A 50-year-old Caucasian woman with a history of esophageal adenocarcinoma presented with a 3-week history of right breast swelling and progressive erythema. Twenty-two months prior to presentation, she had been diagnosed with adenocarcinoma of the esophagus (T3,N1,M1a) and underwent neoadjuvant chemoradiotherapy followed by surgical resection.
On physical examination, the right breast was red, swollen (40% larger than the contralateral breast), tender to palpation, and warm to the touch (Fig. 1). No mass was palpable. On the basis of the clinical findings, inflammatory breast carcinoma was suspected. A punch biopsy revealed a poorly differentiated adenocarcinoma with extensive involvement of dermal lymphatics (Fig. 2). The clinical and histologic differential diagnosis included inflammatory breast carcinoma vs. metastatic esophageal adenocarcinoma to the skin of the breast.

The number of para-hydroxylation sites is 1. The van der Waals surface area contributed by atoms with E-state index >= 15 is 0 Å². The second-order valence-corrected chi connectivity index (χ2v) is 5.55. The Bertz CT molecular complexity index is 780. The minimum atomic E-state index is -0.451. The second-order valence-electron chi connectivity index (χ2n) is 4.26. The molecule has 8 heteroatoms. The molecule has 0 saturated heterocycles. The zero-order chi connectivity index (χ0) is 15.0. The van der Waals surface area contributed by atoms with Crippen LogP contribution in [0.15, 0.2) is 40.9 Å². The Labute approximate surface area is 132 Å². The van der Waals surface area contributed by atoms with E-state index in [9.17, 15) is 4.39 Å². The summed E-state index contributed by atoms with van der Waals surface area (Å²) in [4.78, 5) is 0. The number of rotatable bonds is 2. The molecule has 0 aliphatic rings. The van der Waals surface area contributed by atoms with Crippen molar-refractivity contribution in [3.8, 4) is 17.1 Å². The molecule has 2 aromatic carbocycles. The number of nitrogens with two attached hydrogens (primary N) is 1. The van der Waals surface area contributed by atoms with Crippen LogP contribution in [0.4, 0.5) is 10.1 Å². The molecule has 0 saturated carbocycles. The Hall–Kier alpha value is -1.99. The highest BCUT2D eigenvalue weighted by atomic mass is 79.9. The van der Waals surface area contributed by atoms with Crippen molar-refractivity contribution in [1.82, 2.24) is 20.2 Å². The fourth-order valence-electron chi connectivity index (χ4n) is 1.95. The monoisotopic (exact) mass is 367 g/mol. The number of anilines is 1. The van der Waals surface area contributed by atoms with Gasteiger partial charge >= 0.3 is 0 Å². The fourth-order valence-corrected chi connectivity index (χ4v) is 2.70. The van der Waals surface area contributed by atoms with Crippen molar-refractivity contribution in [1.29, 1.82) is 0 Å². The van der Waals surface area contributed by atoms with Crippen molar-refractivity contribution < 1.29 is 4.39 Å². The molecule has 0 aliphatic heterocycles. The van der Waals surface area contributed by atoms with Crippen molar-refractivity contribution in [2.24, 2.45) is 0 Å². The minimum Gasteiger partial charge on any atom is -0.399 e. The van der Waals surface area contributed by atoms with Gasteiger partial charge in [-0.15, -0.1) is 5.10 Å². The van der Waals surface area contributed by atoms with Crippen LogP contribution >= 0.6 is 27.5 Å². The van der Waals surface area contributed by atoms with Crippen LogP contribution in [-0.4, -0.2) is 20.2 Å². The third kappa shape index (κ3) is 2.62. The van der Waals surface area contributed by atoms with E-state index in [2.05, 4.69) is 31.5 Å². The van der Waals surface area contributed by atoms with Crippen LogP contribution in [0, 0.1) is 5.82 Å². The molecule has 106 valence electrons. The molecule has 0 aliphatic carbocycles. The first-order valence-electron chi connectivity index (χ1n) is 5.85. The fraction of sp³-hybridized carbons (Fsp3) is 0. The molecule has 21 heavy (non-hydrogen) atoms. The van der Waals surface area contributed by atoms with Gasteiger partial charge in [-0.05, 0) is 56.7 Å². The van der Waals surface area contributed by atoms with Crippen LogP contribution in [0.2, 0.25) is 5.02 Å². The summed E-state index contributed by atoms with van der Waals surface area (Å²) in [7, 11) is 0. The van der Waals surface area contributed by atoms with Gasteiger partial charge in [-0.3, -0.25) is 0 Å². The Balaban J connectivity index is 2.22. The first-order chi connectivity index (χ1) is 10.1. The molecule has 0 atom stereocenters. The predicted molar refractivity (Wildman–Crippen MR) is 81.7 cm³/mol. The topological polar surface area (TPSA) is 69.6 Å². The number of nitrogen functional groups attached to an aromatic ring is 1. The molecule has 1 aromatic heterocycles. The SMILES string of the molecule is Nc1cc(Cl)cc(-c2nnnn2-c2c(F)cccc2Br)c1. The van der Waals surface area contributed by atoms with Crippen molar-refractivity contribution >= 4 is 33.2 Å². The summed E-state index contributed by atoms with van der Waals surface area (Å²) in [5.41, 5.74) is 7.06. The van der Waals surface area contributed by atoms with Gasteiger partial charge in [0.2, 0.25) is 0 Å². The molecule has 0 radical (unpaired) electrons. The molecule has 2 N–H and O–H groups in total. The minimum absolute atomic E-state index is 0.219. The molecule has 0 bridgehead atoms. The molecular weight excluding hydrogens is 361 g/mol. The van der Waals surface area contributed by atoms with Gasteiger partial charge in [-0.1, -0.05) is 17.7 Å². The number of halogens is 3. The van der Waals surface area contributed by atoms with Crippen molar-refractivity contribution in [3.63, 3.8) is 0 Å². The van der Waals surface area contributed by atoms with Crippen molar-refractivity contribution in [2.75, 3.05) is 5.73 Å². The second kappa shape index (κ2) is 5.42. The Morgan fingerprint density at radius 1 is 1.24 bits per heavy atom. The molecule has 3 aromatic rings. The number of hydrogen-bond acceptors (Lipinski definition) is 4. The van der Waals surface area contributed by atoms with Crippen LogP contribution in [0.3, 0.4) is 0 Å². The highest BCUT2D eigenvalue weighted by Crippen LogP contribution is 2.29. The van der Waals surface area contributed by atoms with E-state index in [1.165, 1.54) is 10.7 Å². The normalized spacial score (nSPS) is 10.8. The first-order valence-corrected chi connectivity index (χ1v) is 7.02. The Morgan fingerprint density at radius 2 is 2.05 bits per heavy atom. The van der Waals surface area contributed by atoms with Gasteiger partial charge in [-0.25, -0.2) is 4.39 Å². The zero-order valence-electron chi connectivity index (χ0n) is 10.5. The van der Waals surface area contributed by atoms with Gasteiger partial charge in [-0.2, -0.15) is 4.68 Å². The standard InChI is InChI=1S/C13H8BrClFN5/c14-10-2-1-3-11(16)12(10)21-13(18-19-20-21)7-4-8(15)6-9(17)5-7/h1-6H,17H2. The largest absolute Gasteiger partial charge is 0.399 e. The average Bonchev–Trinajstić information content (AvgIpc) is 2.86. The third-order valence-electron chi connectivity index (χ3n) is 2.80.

To resolve this question, immunohistochemical stains for estrogen and progesterone receptors and CDX-2 (BioGenex, San Ramon, CA, USA) were performed. CDX-2 is an intestinal homeobox gene expressed in gastrointestinal epithelium and gastrointestinal tumors. The tumor nuclei were positive for CDX-2 but negative for both steroid receptors (Fig. 3), confirming the diagnosis of metastatic esophageal adenocarcinoma.